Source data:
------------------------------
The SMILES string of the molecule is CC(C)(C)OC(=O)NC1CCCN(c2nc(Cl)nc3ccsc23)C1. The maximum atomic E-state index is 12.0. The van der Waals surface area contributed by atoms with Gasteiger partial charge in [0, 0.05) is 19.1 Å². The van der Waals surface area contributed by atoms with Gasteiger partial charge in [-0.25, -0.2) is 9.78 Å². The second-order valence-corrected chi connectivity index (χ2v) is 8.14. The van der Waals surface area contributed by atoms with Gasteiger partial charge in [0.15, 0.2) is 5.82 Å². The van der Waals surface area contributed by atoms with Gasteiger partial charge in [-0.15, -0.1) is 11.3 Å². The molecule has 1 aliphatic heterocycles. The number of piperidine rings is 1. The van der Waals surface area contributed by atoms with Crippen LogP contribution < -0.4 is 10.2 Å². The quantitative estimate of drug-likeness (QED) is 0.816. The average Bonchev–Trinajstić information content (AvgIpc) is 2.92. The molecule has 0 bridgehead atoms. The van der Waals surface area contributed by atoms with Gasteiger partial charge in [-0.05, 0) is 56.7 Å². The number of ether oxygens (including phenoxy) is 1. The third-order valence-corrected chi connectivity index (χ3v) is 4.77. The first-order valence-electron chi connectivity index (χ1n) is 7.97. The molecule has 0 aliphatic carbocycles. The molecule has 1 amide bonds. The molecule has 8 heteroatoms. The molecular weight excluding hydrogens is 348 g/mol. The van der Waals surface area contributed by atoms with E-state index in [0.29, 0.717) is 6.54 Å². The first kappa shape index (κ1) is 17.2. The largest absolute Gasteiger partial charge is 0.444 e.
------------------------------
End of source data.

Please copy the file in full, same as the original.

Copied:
The SMILES string of the molecule is CC(C)(C)OC(=O)NC1CCCN(c2nc(Cl)nc3ccsc23)C1. The maximum atomic E-state index is 12.0. The van der Waals surface area contributed by atoms with Gasteiger partial charge in [0, 0.05) is 19.1 Å². The van der Waals surface area contributed by atoms with Gasteiger partial charge in [-0.25, -0.2) is 9.78 Å². The second-order valence-corrected chi connectivity index (χ2v) is 8.14. The van der Waals surface area contributed by atoms with Gasteiger partial charge in [0.15, 0.2) is 5.82 Å². The van der Waals surface area contributed by atoms with Gasteiger partial charge in [-0.15, -0.1) is 11.3 Å². The molecule has 1 aliphatic heterocycles. The number of piperidine rings is 1. The van der Waals surface area contributed by atoms with Crippen LogP contribution < -0.4 is 10.2 Å². The quantitative estimate of drug-likeness (QED) is 0.816. The average Bonchev–Trinajstić information content (AvgIpc) is 2.92. The molecule has 0 bridgehead atoms. The van der Waals surface area contributed by atoms with Gasteiger partial charge in [-0.05, 0) is 56.7 Å². The number of ether oxygens (including phenoxy) is 1. The third-order valence-corrected chi connectivity index (χ3v) is 4.77. The first-order valence-electron chi connectivity index (χ1n) is 7.97. The molecule has 0 aliphatic carbocycles. The molecule has 1 amide bonds. The molecule has 8 heteroatoms. The molecular weight excluding hydrogens is 348 g/mol. The van der Waals surface area contributed by atoms with E-state index in [0.29, 0.717) is 6.54 Å². The first kappa shape index (κ1) is 17.2. The largest absolute Gasteiger partial charge is 0.444 e.